recommended reading

Survey: Most IT Execs Say Their Companies Can Only Handle ‘Simple’ Cyberincidents

Maksim Kabakou/Shutterstock.com

Most corporate information security executives believe their teams can only handle “simple” incidents, like deactivating a lost phone or scanning a computer for a virus. This reflects a steady loss of confidence among corporate infosec pros in their ability to keep up with modern threats, according to a new global survey by ISACA, a non-profit group that certifies security professionals, and the RSA Conference, a series of events by security vendor RSA.

The same survey, conducted two years ago, found that 87% of respondents were comfortable with their teams’ ability to deal with security incidents. That figure dropped to 73% in the latest survey, which polled 461 information security practitioners and managers:

The survey also revealed the types of incidents that corporate infosec executives face on a daily basis. Almost a third reported dealing with phishing attacks–attempts to trick users into divulging sensitive information with cleverly disguised messages–every day. Malicious code and hacking are the other two problems that security pros grapple with daily:

Things aren’t looking up for the people charged with keeping corporate systems safe. There’s a skills gap in the infosec space, with most survey respondents saying it takes between three and six months to fill a vacancy. And even when a hire is made, respondents most frequently said that less than a quarter of those are actually qualified for the job. Companies generally provide on-the-job training to hires to get them up to speed, according to the survey.

Understaffed, underqualified, and overwhelmed security departments aren’t feeling optimistic about their ability to keep up with new technologies, and the threats these bring. A majority of respondents saw artificial intelligence posing a risk to corporate security. They were also concerned about the growth of the Internet of Things, which expands the “attack surface” available to hackers.

But Ron Hale, ISACA’s chief knowledge officer, says security managers shouldn’t be so glum. “When there’s a risk there’s a reward,” he told Quartz. “We can use AI to identify where hackers are; we can identify what incidents are occurring in a system. We can start using these systems to our benefit, rather than just relying on human judgment.”

(Image via /Shutterstock.com)

By Joon Ian Wong Quartz March 8, 2016

JOIN THE DISCUSSION

Close [ x ] More from Nextgov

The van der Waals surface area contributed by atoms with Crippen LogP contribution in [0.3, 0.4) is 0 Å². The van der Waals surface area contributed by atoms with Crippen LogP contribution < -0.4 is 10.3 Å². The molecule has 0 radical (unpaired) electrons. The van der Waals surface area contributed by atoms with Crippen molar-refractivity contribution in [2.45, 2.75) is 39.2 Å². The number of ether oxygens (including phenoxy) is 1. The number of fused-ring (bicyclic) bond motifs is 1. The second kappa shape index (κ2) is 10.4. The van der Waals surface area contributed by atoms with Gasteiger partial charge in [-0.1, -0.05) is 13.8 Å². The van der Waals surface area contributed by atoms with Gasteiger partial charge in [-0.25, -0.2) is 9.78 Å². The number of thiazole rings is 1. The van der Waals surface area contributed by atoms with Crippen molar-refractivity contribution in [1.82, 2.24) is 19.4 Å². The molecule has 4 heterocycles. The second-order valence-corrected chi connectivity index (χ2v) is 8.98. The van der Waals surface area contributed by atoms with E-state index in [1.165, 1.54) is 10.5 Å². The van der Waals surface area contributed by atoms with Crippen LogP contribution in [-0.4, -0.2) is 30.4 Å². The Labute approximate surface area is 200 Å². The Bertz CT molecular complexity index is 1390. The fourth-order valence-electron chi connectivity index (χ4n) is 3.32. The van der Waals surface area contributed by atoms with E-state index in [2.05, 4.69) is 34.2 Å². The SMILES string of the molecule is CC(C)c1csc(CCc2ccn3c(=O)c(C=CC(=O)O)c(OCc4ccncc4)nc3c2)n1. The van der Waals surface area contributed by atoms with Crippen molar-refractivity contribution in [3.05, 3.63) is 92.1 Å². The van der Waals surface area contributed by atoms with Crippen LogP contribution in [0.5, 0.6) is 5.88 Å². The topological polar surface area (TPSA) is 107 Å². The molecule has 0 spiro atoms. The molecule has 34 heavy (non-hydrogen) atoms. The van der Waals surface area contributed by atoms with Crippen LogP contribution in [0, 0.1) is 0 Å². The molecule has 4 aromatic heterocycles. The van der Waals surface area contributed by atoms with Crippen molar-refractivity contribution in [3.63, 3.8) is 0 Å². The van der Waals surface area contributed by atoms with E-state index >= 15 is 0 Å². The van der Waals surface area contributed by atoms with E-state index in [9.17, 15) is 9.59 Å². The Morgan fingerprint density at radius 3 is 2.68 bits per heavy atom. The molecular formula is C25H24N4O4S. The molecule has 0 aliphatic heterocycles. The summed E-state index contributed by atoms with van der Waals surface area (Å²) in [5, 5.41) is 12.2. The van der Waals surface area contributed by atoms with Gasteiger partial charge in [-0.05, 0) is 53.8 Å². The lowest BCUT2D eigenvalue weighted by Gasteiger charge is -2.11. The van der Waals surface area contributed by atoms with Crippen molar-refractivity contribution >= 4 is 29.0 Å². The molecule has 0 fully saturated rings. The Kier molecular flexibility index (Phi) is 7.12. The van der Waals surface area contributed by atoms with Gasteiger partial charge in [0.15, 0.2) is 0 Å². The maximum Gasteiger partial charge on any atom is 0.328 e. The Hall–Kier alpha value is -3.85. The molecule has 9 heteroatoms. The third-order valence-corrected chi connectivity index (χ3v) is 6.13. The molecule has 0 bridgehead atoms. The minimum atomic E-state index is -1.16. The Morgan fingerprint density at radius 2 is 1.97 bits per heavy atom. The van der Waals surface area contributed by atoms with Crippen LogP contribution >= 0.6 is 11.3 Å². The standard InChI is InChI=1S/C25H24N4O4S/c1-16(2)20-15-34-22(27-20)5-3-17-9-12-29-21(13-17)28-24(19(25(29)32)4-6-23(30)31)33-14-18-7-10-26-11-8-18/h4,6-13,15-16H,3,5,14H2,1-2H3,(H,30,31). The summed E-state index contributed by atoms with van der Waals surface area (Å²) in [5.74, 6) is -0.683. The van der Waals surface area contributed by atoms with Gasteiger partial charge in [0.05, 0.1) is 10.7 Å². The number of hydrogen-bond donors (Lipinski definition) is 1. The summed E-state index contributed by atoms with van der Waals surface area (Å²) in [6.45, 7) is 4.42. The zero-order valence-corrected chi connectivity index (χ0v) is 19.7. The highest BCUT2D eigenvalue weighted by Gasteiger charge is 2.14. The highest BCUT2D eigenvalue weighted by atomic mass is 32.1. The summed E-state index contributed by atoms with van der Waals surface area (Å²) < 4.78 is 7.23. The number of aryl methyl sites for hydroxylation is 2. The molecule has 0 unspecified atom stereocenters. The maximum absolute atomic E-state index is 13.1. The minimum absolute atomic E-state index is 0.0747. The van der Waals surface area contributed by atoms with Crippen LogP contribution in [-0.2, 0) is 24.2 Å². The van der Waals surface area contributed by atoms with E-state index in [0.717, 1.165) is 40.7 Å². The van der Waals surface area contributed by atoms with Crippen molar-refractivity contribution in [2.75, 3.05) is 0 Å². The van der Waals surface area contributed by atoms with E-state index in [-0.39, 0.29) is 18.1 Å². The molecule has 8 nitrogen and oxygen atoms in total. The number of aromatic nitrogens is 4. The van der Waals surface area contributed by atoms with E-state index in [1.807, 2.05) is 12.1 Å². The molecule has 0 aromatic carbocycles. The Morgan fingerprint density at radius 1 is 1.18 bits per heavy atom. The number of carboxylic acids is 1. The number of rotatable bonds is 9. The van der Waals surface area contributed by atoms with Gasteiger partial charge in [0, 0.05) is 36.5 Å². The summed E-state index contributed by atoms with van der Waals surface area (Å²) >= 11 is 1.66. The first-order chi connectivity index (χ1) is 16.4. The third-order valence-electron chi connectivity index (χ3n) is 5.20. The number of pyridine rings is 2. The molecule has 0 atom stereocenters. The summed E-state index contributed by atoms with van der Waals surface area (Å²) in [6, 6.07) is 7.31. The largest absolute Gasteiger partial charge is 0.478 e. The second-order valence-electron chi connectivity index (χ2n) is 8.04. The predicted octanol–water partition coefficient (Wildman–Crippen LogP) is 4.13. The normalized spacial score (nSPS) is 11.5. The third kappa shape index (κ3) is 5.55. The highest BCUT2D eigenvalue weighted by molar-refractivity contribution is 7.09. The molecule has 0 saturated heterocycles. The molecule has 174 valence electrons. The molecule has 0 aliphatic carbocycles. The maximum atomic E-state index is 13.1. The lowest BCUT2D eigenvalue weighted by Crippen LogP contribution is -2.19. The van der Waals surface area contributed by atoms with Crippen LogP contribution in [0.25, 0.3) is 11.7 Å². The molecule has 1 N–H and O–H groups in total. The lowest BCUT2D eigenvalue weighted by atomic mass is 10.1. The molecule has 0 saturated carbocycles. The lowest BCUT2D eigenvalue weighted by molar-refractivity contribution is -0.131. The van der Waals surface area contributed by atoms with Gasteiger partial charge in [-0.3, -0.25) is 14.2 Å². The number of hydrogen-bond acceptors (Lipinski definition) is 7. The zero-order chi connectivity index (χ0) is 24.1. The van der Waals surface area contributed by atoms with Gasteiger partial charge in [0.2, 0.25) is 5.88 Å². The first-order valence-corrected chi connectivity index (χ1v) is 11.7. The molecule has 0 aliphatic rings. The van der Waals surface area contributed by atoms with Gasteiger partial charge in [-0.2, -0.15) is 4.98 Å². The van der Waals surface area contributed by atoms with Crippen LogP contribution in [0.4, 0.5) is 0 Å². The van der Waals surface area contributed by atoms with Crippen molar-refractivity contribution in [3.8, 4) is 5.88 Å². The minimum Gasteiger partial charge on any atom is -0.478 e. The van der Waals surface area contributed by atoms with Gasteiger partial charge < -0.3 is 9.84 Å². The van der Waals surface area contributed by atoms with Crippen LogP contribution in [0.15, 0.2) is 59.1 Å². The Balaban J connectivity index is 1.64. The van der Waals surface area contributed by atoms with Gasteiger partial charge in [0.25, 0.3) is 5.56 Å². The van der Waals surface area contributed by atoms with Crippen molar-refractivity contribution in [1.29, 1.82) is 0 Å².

Thank you for subscribing to newsletters from Nextgov.com.
We think these reports might interest you:

  • It’s Time for the Federal Government to Embrace Wireless and Mobility

    The United States has turned a corner on the adoption of mobile phones, tablets and other smart devices, outpacing traditional desktop and laptop sales by a wide margin. This issue brief discusses the state of wireless and mobility in federal government and outlines why now is the time to embrace these technologies in government.

    Download
  • Featured Content from RSA Conference: Dissed by NIST

    Learn more about the latest draft of the U.S. National Institute of Standards and Technology guidance document on authentication and lifecycle management.

    Download
  • A New Security Architecture for Federal Networks

    Federal government networks are under constant attack, and the number of those attacks is increasing. This issue brief discusses today's threats and a new model for the future.

    Download
  • Going Agile:Revolutionizing Federal Digital Services Delivery

    Here’s one indication that times have changed: Harriet Tubman is going to be the next face of the twenty dollar bill. Another sign of change? The way in which the federal government arrived at that decision.

    Download
  • Software-Defined Networking

    So many demands are being placed on federal information technology networks, which must handle vast amounts of data, accommodate voice and video, and cope with a multitude of highly connected devices while keeping government information secure from cyber threats. This issue brief discusses the state of SDN in the federal government and the path forward.

    Download
  • The New IP: Moving Government Agencies Toward the Network of The Future

    Federal IT managers are looking to modernize legacy network infrastructures that are taxed by growing demands from mobile devices, video, vast amounts of data, and more. This issue brief discusses the federal government network landscape, as well as market, financial force drivers for network modernization.

    Download

When you download a report, your information may be shared with the underwriters of that document.